How to reference check tenants
As a landlord, you should know exactly who a potential tenant is before you hand over the keys to your property and enter into a tenancy agreement with them. Only then can you make an informed decision about whether they are likely to pay the rent on time and keep your property in good condition.
Why reference? … Prevention is better than cure
Renting out your property always carries an element of risk, but undertaking a thorough referencing process can reduce that risk, saving you time and money further down the line. The number of evictions from rental properties rose 5% in the first three months of 2016 and the media is full of horror stories from tenants who default on the rent or cause malicious damage, to landlords who discover that their tenants have been growing cannabis in their homes.
Before you get started…
Make sure your property and your landlord insurance meet your legal obligations. You can check this by calling Total Landlord’s property insurance experts on 0800 63 43 880.
How to reference check tenants to reduce your risk
There is no way to guarantee that a tenancy will be problem free. But if you follow our list of key checks on what to look for you can tighten up your reference check and reduce your risk.
Demand for rental properties is high, so don’t be rushed into letting someone move in quickly before they have ticked all of your boxes. If a potential tenant refuses to provide any piece of information, you should question why.
Professional tenant referencing and Right to Rent checks are the only way to confirm that a tenant:
- Is who they say they are
- Has the financial means to pay the rent on time every month
- Is worthy of being entrusted with your investment
Hamilton Fraser brand ambassador Paul Shamplina has spent over 25 years in the legal field helping landlords with problem tenants. He recommends 10 key checks for landlords to carry out:
Top 10 key checks for landlords
- Proof of identity – Driving license (preferable as it includes an address) or passport
- ‘Right to rent’ certification – Since February 2016 all landlords are required by law to conduct ‘Right to rent’ checks to ensure tenants have a legal right to be living in the UK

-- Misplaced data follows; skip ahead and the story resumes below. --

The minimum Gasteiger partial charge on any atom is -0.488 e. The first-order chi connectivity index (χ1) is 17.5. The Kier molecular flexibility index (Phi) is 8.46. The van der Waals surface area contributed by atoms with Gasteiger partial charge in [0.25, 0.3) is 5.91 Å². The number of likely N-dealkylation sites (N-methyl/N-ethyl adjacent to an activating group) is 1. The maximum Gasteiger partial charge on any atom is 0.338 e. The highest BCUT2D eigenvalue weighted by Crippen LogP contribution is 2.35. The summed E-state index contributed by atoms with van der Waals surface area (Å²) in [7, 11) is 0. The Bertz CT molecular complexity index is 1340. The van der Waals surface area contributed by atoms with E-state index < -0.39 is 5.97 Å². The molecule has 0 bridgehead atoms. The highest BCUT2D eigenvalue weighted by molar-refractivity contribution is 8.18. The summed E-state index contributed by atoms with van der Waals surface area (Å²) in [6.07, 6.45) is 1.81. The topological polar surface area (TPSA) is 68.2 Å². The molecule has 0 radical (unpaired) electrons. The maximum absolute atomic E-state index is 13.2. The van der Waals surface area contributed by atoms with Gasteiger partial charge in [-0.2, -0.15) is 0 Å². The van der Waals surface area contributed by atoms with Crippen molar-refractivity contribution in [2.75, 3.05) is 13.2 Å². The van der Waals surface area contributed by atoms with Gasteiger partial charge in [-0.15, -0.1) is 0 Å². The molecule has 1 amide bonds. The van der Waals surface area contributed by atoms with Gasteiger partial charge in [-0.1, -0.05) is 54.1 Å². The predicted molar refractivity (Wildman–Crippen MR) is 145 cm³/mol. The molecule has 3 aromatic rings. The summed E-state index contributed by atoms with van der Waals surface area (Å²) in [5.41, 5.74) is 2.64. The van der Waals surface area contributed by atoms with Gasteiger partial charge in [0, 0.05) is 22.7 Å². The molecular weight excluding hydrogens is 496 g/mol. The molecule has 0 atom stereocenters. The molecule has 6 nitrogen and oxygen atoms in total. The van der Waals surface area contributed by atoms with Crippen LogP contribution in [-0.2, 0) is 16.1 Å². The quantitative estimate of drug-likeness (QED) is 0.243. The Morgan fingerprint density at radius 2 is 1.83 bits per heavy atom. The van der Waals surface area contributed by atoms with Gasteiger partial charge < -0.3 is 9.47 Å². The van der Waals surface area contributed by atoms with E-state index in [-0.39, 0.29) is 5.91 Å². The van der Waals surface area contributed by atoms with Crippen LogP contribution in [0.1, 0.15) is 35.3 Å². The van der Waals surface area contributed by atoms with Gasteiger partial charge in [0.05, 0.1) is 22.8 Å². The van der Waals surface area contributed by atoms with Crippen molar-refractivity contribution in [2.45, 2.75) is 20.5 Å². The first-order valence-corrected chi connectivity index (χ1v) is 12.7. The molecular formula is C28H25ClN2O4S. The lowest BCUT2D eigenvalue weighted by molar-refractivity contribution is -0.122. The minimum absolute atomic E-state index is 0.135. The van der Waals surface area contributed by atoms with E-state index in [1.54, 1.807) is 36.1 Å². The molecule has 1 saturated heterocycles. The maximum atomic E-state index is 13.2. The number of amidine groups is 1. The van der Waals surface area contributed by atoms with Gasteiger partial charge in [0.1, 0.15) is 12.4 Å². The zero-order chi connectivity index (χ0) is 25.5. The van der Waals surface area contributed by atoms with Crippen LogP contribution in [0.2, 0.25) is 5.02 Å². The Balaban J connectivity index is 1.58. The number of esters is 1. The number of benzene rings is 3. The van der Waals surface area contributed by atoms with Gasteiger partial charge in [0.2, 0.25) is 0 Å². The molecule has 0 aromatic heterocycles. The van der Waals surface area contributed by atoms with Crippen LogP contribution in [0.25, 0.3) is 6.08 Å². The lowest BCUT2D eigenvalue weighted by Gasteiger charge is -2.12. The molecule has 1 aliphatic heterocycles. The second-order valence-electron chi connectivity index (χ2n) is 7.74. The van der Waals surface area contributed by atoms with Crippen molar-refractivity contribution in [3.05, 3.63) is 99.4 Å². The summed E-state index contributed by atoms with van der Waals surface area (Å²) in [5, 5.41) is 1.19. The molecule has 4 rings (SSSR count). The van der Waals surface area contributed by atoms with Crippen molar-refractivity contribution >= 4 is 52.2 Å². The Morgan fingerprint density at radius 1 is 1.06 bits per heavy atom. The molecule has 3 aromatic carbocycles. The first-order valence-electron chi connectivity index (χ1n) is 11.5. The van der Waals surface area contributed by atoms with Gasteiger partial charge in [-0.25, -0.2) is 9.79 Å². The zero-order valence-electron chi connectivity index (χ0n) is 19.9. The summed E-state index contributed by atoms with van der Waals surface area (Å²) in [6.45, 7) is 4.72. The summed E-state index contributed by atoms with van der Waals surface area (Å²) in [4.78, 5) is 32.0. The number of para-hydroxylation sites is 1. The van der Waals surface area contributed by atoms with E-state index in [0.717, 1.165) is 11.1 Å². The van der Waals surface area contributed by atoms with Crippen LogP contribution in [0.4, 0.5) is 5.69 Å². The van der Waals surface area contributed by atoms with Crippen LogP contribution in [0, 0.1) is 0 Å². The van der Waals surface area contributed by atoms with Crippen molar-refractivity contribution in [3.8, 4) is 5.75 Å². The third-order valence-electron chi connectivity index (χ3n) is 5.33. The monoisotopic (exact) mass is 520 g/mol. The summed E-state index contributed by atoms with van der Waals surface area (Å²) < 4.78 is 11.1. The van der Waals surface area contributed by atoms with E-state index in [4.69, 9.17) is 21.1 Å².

- National insurance number – This proves that the prospective tenant is legitimately working in the UK
- Proof of address – Ask to see the last three months’ utility bills, gas, electric or water (not mobile phone)
- Bank statements – Ask to see the last three months’ bank statements for evidence of income
- Employer’s reference – Via both a telephone conversation and a letter on headed paper
- Previous landlord reference – Check that the landlord owns the property by looking on the Land Registry (this currently costs £4.00)
- Guarantor referencing – If the tenant is using a guarantor, this individual must be referenced in the same way
- Credit reference checks – These show that a tenant pays their debts on time and doesn’t have any County Court Judgements against them
- Gut instinct – If in any doubt, don’t go ahead. If phone calls always go to voicemail, they are late getting their deposit to you or it takes a long time to have them referenced, it is probably best to stay away.
If in any doubt use an established referencing provider
Unfortunately serial bad tenants who move from property to property conning landlords do exist and tenants with malicious motives will often target private landlords who carry out tenant reference checks themselves. If you are in any doubt about a prospective tenant, or if you have little time to spare to carry out a thorough background check, employing the services of an established referencing provider will be money well spent.
The provider will carry out a thorough assessment of the prospective tenant to help you make your final decision. This should be used in conjunction with your own checks. Some landlords will visit their prospective tenants at their current address following a professional reference check, to complete the tenant application form and get a feel for who the tenant is and what condition that tenant keeps the property in.
Download your free copy of our how to reference check tenants guide